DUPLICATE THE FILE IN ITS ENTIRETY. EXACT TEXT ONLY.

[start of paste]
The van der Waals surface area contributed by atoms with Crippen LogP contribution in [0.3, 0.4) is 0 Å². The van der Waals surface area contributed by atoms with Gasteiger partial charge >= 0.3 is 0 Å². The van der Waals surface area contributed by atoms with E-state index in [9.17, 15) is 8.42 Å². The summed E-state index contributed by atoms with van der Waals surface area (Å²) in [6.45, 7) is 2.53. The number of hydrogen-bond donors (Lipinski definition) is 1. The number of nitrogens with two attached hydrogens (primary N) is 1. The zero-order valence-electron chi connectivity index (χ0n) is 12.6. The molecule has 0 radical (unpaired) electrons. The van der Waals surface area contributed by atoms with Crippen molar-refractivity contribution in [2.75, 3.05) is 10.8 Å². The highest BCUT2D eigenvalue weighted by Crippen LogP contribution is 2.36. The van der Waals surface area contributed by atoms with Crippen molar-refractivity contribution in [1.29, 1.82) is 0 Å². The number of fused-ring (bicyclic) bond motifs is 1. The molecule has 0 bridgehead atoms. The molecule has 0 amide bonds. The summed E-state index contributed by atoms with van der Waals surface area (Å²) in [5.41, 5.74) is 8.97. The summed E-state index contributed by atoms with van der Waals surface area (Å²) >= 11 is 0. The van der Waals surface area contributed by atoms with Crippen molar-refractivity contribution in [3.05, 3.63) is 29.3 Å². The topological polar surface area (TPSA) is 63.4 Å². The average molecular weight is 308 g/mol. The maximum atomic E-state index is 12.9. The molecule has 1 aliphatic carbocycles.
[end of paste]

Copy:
The van der Waals surface area contributed by atoms with Crippen LogP contribution in [0.3, 0.4) is 0 Å². The van der Waals surface area contributed by atoms with Gasteiger partial charge >= 0.3 is 0 Å². The van der Waals surface area contributed by atoms with E-state index in [9.17, 15) is 8.42 Å². The summed E-state index contributed by atoms with van der Waals surface area (Å²) in [6.45, 7) is 2.53. The number of hydrogen-bond donors (Lipinski definition) is 1. The number of nitrogens with two attached hydrogens (primary N) is 1. The zero-order valence-electron chi connectivity index (χ0n) is 12.6. The molecule has 0 radical (unpaired) electrons. The van der Waals surface area contributed by atoms with Crippen molar-refractivity contribution in [2.75, 3.05) is 10.8 Å². The highest BCUT2D eigenvalue weighted by Crippen LogP contribution is 2.36. The van der Waals surface area contributed by atoms with Crippen molar-refractivity contribution in [1.29, 1.82) is 0 Å². The number of fused-ring (bicyclic) bond motifs is 1. The molecule has 0 bridgehead atoms. The molecule has 0 amide bonds. The summed E-state index contributed by atoms with van der Waals surface area (Å²) in [5.41, 5.74) is 8.97. The summed E-state index contributed by atoms with van der Waals surface area (Å²) >= 11 is 0. The van der Waals surface area contributed by atoms with Crippen molar-refractivity contribution in [3.05, 3.63) is 29.3 Å². The topological polar surface area (TPSA) is 63.4 Å². The average molecular weight is 308 g/mol. The maximum atomic E-state index is 12.9. The molecule has 1 aliphatic carbocycles.